Congregations as social service providers: Services, capacity, culture, and organizational behavior

Ram A. Cnaan, Jill W. Sinha, Charlene C. McGrew

Research output: Chapter in Book/Report/Conference proceedingChapterpeer-review

Abstract

Social welfare is traditionally discussed as a mixture of public, private, communal, and familial enterprise. Indeed, most textbooks and programs focus on the changing balance between these four circles of care. In the United States, a fifth and recently prominent circle of care exists and plays a major role, namely congregation-based social service provision. In this article, we first explain why faith-based care is so paramount in the United States, including a short discussion about the political developments in faith-based efforts. We then show the scope of congregational involvement in social service provision based on a large study of congregations. The rest of the article is dedicated to key administrative challenges regarding this mode of social service provision with a focus on their capacity, cultural characteristics, and organizational behavior. The latter topic is divided between start-up of new projects by congregations and issues related to running social programs in congregational settings. We conclude with a summary and discussion about the place of congregations as social service providers in the American welfare arena.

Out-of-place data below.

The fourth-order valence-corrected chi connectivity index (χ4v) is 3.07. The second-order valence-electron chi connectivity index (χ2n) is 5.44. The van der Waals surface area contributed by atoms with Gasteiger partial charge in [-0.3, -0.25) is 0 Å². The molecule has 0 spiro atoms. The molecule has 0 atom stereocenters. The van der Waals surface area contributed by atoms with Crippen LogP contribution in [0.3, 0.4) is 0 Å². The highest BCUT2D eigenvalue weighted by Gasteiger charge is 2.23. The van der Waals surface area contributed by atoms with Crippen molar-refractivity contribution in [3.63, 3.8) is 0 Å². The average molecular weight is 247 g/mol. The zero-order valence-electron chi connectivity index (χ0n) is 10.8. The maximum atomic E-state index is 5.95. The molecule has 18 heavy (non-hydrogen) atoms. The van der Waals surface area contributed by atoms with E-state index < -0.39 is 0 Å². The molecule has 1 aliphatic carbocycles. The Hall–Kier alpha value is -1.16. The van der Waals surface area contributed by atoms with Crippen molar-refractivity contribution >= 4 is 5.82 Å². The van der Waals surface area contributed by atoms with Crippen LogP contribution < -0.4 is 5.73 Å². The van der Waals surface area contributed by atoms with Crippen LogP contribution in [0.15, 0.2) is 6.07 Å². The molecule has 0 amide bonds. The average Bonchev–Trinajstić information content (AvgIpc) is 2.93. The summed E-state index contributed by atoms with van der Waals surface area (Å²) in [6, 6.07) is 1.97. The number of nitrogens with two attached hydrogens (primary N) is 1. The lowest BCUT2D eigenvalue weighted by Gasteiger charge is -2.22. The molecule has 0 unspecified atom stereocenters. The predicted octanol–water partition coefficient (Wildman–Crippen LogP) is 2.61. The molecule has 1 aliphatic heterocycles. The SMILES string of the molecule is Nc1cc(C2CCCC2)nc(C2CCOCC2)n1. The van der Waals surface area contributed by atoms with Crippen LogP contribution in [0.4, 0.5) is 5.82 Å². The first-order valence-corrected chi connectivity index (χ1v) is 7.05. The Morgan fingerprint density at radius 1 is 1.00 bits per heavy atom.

Original languageEnglish
Title of host publicationOrganizational and Structural Dilemmas in Nonprofit Human Service Organizations
PublisherTaylor and Francis
Pages47-68
Number of pages22
ISBN (Electronic)9780203050774
DOIs
StatePublished - 1 Jan 2013
Externally publishedYes

Bibliographical note

Publisher Copyright:
© 2004 by The Haworth Press, Inc. All rights reserved.

Keywords

  • Administrative challenges
  • Alternative social services delivery
  • Congregations
  • Faith-based social services
  • Welfare-mix

ASJC Scopus subject areas

  • Economics, Econometrics and Finance (all)
  • General Business, Management and Accounting

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